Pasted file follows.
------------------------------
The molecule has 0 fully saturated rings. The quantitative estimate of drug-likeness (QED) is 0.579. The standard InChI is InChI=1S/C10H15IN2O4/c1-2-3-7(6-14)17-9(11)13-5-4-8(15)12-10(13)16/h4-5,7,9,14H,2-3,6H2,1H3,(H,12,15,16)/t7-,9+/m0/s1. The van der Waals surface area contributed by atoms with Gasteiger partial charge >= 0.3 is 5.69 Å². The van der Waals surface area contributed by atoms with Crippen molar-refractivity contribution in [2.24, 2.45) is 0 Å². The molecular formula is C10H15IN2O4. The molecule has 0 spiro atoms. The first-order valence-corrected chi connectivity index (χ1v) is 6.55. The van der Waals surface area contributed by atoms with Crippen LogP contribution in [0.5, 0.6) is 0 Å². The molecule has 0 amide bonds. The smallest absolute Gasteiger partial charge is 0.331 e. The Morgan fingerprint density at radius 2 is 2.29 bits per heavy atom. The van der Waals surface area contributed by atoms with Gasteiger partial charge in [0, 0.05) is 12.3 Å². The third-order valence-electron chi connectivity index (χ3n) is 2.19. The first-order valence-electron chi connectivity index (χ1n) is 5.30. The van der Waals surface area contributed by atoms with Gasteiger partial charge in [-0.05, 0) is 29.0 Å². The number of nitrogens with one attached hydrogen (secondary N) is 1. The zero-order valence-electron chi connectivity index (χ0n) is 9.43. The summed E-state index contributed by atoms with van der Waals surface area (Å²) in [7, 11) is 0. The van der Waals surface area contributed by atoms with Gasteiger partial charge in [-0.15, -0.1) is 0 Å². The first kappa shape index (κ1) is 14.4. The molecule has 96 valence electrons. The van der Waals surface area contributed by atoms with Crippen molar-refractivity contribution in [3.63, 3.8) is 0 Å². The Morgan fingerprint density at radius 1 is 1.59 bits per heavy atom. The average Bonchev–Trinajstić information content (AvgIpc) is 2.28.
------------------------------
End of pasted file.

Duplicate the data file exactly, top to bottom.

The molecule has 0 fully saturated rings. The quantitative estimate of drug-likeness (QED) is 0.579. The standard InChI is InChI=1S/C10H15IN2O4/c1-2-3-7(6-14)17-9(11)13-5-4-8(15)12-10(13)16/h4-5,7,9,14H,2-3,6H2,1H3,(H,12,15,16)/t7-,9+/m0/s1. The van der Waals surface area contributed by atoms with Gasteiger partial charge >= 0.3 is 5.69 Å². The van der Waals surface area contributed by atoms with Crippen molar-refractivity contribution in [2.24, 2.45) is 0 Å². The molecular formula is C10H15IN2O4. The molecule has 0 spiro atoms. The first-order valence-corrected chi connectivity index (χ1v) is 6.55. The van der Waals surface area contributed by atoms with Crippen LogP contribution in [0.5, 0.6) is 0 Å². The molecule has 0 amide bonds. The smallest absolute Gasteiger partial charge is 0.331 e. The Morgan fingerprint density at radius 2 is 2.29 bits per heavy atom. The van der Waals surface area contributed by atoms with Gasteiger partial charge in [0, 0.05) is 12.3 Å². The third-order valence-electron chi connectivity index (χ3n) is 2.19. The first-order valence-electron chi connectivity index (χ1n) is 5.30. The van der Waals surface area contributed by atoms with Gasteiger partial charge in [-0.05, 0) is 29.0 Å². The number of nitrogens with one attached hydrogen (secondary N) is 1. The zero-order valence-electron chi connectivity index (χ0n) is 9.43. The summed E-state index contributed by atoms with van der Waals surface area (Å²) in [7, 11) is 0. The van der Waals surface area contributed by atoms with Gasteiger partial charge in [-0.15, -0.1) is 0 Å². The first kappa shape index (κ1) is 14.4. The molecule has 96 valence electrons. The van der Waals surface area contributed by atoms with Crippen molar-refractivity contribution in [3.63, 3.8) is 0 Å². The Morgan fingerprint density at radius 1 is 1.59 bits per heavy atom. The average Bonchev–Trinajstić information content (AvgIpc) is 2.28.